Adding to the Freddy Adu discussion as his time at Philadelphia looks finished


There is something important thing to remember in the ongoing Freddy Adu debate, something that gets left out of these conversations too frequently.

(Sudden thought: man, how many years now have we been able to have a rip-snortin’ Freddy Adu debate?)

Plenty of fans and some members of the media want to see more of Adu around PPL Park. Domestic soccer’s former wunderkind started 20 times and played 24 of 34 matches overall.

So some supporters just are not certain Adu got a fair shake, that the 23-year-old attacker had enough time to grind that groove, enough opportunity to perk up a Philadelphia Union attack that was generally every bit as dynamic as a bowl of broccoli.

And fair enough. But … here’s the thing:

Fans and media tend to think in terms of what a player can do, what elements they add to the collective, what good and productive deeds to spring from the man’s golden boots on game day.

Coaches tend to think in terms of what players can not do,  what elements are missing, what they are not doing, what bad habits and deficiencies are derailing the club in daily practices and on game day.

And it’s hard to blame them; mistakes lead to losses and losses cost jobs. (Is it an overly cautious, negative approach? Maybe … but that’s a longer debate.)

So if a player does not track, if he hands off defensive responsibilities too often to teammates, if he doesn’t make the selfless runs or offer support in the right place on the attack, it all becomes damaging to the bottom line.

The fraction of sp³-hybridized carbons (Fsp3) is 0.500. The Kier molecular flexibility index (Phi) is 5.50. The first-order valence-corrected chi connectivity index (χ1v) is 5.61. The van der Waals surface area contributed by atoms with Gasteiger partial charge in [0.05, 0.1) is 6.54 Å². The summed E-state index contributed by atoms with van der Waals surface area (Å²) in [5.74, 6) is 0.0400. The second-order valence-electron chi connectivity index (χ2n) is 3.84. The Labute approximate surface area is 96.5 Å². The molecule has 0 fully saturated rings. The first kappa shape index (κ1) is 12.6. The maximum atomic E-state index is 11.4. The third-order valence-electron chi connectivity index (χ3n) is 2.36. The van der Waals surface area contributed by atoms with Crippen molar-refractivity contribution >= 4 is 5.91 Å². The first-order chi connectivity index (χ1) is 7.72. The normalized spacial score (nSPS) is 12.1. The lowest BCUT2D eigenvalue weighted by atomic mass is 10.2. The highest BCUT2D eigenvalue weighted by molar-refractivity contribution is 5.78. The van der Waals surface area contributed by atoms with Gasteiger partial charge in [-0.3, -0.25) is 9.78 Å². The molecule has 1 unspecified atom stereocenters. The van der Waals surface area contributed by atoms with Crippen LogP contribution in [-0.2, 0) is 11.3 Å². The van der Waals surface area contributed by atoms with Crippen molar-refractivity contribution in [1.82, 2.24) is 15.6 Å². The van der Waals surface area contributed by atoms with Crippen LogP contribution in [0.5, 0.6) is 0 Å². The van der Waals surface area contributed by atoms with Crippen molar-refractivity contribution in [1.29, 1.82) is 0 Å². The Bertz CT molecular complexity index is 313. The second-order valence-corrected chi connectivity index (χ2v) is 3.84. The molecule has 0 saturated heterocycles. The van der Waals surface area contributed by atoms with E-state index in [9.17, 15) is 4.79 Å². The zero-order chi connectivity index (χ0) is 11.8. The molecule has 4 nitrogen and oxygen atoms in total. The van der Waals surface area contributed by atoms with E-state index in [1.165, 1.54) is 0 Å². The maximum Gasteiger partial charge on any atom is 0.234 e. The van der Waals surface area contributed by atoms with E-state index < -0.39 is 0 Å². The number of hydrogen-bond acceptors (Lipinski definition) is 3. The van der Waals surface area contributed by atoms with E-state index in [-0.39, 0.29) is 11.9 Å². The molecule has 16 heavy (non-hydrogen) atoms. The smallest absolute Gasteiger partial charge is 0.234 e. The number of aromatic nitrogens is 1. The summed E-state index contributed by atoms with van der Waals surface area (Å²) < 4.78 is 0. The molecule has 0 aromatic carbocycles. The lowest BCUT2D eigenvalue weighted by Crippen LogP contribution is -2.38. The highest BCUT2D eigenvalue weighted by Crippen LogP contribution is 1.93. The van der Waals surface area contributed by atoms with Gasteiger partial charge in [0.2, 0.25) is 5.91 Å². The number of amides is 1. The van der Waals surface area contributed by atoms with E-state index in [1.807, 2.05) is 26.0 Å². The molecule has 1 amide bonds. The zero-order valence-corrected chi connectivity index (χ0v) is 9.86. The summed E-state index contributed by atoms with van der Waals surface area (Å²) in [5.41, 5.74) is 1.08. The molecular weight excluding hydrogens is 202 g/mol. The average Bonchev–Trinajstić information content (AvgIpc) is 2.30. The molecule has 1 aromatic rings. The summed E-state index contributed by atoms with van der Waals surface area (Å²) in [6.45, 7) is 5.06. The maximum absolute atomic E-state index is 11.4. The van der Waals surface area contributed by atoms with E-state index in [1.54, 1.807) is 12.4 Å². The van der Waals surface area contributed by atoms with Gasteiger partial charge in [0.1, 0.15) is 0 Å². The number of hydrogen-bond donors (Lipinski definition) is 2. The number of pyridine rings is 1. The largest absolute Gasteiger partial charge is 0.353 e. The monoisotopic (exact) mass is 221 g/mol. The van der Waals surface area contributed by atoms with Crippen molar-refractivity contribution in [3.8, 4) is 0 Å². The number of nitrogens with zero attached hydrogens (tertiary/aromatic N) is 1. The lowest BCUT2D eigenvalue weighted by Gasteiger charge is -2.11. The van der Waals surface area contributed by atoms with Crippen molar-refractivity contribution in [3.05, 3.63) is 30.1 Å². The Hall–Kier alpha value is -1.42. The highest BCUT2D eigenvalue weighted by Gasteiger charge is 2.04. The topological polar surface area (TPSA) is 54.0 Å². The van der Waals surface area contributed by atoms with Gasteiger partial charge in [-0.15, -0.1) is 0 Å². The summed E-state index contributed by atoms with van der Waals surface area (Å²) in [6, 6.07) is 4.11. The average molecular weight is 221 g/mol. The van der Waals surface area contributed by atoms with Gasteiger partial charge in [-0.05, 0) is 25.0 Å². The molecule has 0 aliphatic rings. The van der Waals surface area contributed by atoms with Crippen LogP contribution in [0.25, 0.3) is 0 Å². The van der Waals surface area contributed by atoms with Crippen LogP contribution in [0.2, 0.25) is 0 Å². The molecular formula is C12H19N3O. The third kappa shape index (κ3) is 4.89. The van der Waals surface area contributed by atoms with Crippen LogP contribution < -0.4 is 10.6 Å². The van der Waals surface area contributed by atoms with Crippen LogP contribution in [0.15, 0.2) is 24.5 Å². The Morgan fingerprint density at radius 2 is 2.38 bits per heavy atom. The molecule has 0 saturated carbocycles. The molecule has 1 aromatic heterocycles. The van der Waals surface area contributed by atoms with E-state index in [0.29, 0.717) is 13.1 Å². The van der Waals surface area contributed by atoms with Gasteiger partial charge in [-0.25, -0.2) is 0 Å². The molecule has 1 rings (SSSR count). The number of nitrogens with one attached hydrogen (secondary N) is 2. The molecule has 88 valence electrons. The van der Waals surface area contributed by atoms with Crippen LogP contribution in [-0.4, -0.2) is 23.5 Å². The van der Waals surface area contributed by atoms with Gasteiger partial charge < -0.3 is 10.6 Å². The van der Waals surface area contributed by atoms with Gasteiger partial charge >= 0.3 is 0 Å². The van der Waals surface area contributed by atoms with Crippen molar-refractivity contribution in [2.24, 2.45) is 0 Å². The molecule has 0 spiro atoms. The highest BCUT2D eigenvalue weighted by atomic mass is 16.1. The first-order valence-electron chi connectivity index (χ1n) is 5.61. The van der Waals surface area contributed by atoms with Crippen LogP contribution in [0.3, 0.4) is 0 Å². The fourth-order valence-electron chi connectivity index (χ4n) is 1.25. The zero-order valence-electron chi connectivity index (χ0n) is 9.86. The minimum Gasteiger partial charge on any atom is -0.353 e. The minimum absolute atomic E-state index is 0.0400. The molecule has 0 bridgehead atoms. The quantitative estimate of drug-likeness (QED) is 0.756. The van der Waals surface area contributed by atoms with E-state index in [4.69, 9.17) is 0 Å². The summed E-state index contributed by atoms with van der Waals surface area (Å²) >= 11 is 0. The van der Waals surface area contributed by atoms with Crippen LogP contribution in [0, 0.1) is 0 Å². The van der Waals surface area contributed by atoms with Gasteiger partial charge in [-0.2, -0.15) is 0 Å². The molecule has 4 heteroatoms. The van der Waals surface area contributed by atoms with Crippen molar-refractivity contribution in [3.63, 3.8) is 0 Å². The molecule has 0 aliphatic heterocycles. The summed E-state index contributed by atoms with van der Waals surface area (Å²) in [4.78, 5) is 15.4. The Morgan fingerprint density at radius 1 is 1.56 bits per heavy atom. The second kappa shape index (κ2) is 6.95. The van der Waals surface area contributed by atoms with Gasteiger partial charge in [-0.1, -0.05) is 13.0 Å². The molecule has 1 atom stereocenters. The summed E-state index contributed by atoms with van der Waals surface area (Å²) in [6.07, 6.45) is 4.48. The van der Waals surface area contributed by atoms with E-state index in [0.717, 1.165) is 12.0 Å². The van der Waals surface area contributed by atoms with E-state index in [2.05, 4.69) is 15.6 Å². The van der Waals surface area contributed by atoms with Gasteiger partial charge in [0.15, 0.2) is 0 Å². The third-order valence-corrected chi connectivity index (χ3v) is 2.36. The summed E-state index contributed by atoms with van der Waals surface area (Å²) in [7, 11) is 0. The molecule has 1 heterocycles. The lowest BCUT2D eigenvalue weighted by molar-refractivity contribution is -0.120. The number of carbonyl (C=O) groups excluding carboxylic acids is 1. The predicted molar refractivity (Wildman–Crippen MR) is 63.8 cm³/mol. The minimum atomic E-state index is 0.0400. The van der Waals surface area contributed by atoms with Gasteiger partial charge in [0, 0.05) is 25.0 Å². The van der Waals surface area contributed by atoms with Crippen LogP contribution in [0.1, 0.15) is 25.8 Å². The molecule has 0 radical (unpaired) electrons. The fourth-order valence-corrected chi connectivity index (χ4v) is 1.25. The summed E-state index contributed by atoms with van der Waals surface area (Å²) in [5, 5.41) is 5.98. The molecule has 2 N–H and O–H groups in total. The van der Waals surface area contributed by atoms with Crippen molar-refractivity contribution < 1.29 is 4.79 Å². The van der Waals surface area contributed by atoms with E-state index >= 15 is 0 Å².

But then a player throws highlight-maker of a head fake, swivels the hips just so, opens up a defense with a killer pass and makes a big moment once or twice a contest, and the great unwashed throw up their hands and say, “See there! The coach is bat-stuff crazy if he doesn’t play this guy more!”

Any-who, think about all that as you listen to Philadelphia manager John Hackworth and his latest comments on Adu, whose future around PPL Park looks tenuous at very best.

The reality is he has to focus, to change some things in order for him to reach that full potential.”

And …

We don’t want any part of a player that doesn’t understand all those demands. He does and now we are trying to in our exit interviews have very clear communication of what will make sense for us and what will make sense for Freddy.”

That does not sound good for his future under Hackworth, who goes way back with the young attacker and has always seemed to be fond of Adu personally.

But this isn’t personal. It’s business. To  wit: Adu makes north of $500,000. That’s darn good money in MLS. In fact, it’s DP money. And DPs who don’t make the 18-man list do not last very long.

Alexis Sanchez says he “expected better” from himself at Manchester United

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Alexis Sanchez isn’t happy with his performance so far at Manchester United.

The Chilean superstar has scored just one goal for the Red Devils in 10 appearances since joining from Arsenal, and the club has lost three of those games and has been knocked out of the Champions League by Sevilla.

Speaking with Chilean media on national team duty in Sweden, Sanchez said he expects more of himself and that he’s so far let himself down. “As I am self-demanding, I expected something better,” Sanchez said. “After my arrival at United, it was hard to change everything very quickly. I even hesitated to come here [to join the national team].”

Chile missed out on World Cup qualification, and has friendlies with Sweden and Denmark scheduled over the next week. With so little at stake, Sanchez was poised to take time off from the national team, but says he was convinced by Manchester City goalkeeper and Chilean captain Claudio Bravo to stick it out.